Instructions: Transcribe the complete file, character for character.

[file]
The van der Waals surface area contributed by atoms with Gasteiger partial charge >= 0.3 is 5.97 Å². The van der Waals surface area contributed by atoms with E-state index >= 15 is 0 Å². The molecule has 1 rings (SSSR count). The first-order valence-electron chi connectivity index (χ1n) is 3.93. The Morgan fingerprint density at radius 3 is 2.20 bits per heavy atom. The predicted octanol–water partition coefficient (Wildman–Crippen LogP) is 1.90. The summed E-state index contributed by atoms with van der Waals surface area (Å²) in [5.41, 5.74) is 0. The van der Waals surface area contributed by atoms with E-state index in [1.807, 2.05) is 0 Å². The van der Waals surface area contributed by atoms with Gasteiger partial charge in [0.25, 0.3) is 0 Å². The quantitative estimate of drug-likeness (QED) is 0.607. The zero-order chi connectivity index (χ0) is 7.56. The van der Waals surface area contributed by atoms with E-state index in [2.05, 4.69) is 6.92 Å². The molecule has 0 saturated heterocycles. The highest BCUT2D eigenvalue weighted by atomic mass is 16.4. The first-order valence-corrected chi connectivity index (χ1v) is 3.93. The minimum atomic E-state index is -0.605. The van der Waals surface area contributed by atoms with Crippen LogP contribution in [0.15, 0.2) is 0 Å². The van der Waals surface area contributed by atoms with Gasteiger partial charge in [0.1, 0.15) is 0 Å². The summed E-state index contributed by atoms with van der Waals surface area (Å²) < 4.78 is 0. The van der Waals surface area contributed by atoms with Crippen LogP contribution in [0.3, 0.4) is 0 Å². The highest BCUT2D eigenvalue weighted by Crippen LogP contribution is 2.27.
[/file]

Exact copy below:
The van der Waals surface area contributed by atoms with Gasteiger partial charge >= 0.3 is 5.97 Å². The van der Waals surface area contributed by atoms with E-state index >= 15 is 0 Å². The molecule has 1 rings (SSSR count). The first-order valence-electron chi connectivity index (χ1n) is 3.93. The Morgan fingerprint density at radius 3 is 2.20 bits per heavy atom. The predicted octanol–water partition coefficient (Wildman–Crippen LogP) is 1.90. The summed E-state index contributed by atoms with van der Waals surface area (Å²) in [5.41, 5.74) is 0. The van der Waals surface area contributed by atoms with E-state index in [1.807, 2.05) is 0 Å². The van der Waals surface area contributed by atoms with Gasteiger partial charge in [0.25, 0.3) is 0 Å². The quantitative estimate of drug-likeness (QED) is 0.607. The zero-order chi connectivity index (χ0) is 7.56. The van der Waals surface area contributed by atoms with E-state index in [2.05, 4.69) is 6.92 Å². The molecule has 0 saturated heterocycles. The highest BCUT2D eigenvalue weighted by atomic mass is 16.4. The first-order valence-corrected chi connectivity index (χ1v) is 3.93. The minimum atomic E-state index is -0.605. The van der Waals surface area contributed by atoms with Crippen LogP contribution in [0.15, 0.2) is 0 Å². The van der Waals surface area contributed by atoms with Gasteiger partial charge in [0.1, 0.15) is 0 Å². The summed E-state index contributed by atoms with van der Waals surface area (Å²) < 4.78 is 0. The van der Waals surface area contributed by atoms with Crippen LogP contribution in [0.3, 0.4) is 0 Å². The highest BCUT2D eigenvalue weighted by Crippen LogP contribution is 2.27.